img(height="1" width="1" style="display:none" src="https://www.facebook.com/tr?id=2939831959404383&ev=PageView&noscript=1")

Solar PV rooftop

Words:
Jan-Carlos Kucharek

What: Huge solar PV array Where: Rotterdam Centraal station

The enormous new PV glazed roof of the north hall, looking east.
The enormous new PV glazed roof of the north hall, looking east.

In the enormous commercial development of Rotterdam’s central station and the surrounding area, it was quickly realised that Sybold van Ravesteyn’s 1957 station hall, pedestrian tunnel and open platforms, each with their own canopy, were plainly not capable of meeting
current standards. They were also not of the stature worthy of a major European transport hub. 

Hence, after Benthem Crouwel won the international competition for the station’s redesign, came its proposal not only for an enormous new station hall to the south, but for a northern platform zone that did away with the makeshift external canopies. In 2015 these were replaced with a huge, 250m wide state-of-the-art glazed roof, creating an impressive sense of scale for the station.

Architect Jan Benthem says the idea of turning Rotterdam Centraal into one of the largest PV rooftop instal­lations in Europe was originally an afterthought.

‘The design of the glass roof was already complete when the project manager of the railway company suggested actively doing something with the expanse of the roof itself,’ he recalls, ‘which is when we happily suggested using it as a vast solar collector.’ 

The upshot of this light bulb moment was the installation of more than 130,000 solar cells across 10,000m2 of the 28,000m2 roof. The cells have all been strategically placed to ensure that neighbouring tall buildings do not have a detrimental effect on the efficiency of the solar array. 

As it stands, the cells can reduce the station’s total carbon emissions by 8%, and generate 320MW of electricity a year.

Benthem says the application of solar cells to the glass helped mitigate the transition from the darker station hall into the relative brightness of the platform area. ‘We needed to reduce the transparency anyway to reduce glare, so the coating of the roof was as much about daylight control as it was generating power,’ adds Benthem. 

With the efficacy of the PV array dependent upon the cleanliness of the glass, the roof facade maintenance strategy was fundamental to the whole proposal: the apex of each roof pitch has an integral rail, to accommodate manual cleaning from a bogey running along between pitches.

At platform level the roof is supported by powerful steel structural trees, and the dappled effect created by the PV cells overhead only adds to the sense of walking beneath a verdant canopy.

The array might have been conceived by accident but it is bound into the bigger myth of the roof’s design, says Benthem: ‘Its shadows are beautiful to behold.’

The starkly different nature of the north and south halls is evident from the air.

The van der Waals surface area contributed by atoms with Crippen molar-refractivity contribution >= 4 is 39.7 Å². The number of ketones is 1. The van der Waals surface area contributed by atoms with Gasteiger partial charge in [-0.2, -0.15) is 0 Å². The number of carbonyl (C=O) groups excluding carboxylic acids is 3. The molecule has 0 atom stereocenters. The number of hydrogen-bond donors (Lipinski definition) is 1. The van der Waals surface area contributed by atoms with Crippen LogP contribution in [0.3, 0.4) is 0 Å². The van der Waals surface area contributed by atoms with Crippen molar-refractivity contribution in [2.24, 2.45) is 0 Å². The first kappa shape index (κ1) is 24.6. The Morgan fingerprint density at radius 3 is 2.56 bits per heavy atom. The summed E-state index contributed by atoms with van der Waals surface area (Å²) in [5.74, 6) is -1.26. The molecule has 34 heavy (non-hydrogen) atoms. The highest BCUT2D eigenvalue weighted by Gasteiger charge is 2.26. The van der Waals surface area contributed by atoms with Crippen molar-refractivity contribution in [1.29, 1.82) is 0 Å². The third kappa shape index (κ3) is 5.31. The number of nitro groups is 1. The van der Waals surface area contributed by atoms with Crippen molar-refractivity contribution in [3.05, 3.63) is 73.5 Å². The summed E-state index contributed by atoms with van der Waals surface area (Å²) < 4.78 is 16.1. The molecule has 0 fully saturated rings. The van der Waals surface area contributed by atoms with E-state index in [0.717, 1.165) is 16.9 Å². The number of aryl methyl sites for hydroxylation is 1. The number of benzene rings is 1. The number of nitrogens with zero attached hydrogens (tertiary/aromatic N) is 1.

The starkly different nature of the north and south halls is evident from the air. Credit: Bentham Crouwel/Jannes Linders

Roof pitch

Rotterdam Centraal’s remodelling is so radical one needs to remember it is a refurbishment rather than a new build. The original costings only budgeted for upgrading the platforms and canopies in the railway yard behind the new station hall. But Benthem Crouwel had a much bigger vision and looked to indigenous techniques to achieve it. 

‘The Dutch are expert greenhouse builders,’ says Jan Benthem, ‘and they have got costs down to about €200/m2. We thought if we adapted these techniques, it would be feasible to build a single massive roof for the same amount as the basic upgrade.’ Key to this was merging stakeholder interests, split between station hall and railway yard, into a single budget. This allowed value engineering of the station’s south hall to transfer directly into the north railway yard budget.

 

Latest

Using timber in construction slows global warming through carbon capture and will help the UK fulfil its net zero commitment, argues the Wood CO2ts Less campaign

Using timber in construction helps reduce climate heating

The Abbey of St Peter in Montmajour at Arles was a tourist attraction long before Van Gogh featured it in his painting The Harvest

Abbey of St Peter in Montmajour, Arles, France; 11th-18th century

As the loosening lockdown sees non domestic buildings prepare to open up, managing inside services is critical to avoid a coronavirus resurgence

How to keep building services safe

Tessera and Marmoleum brands include options for adding symbols designed to manage social distancing and the safe movement of people around buildings

Flooring firm adds one-way symbols to carpet tile and linoleum ranges

As UK households adjust to post-lockdown life, the washroom designs of the future will need to offer  touchless technologies and optimised hygiene - without compromising good looks

Touchless technologies and hygienic design will mark out the washrooms of tomorrow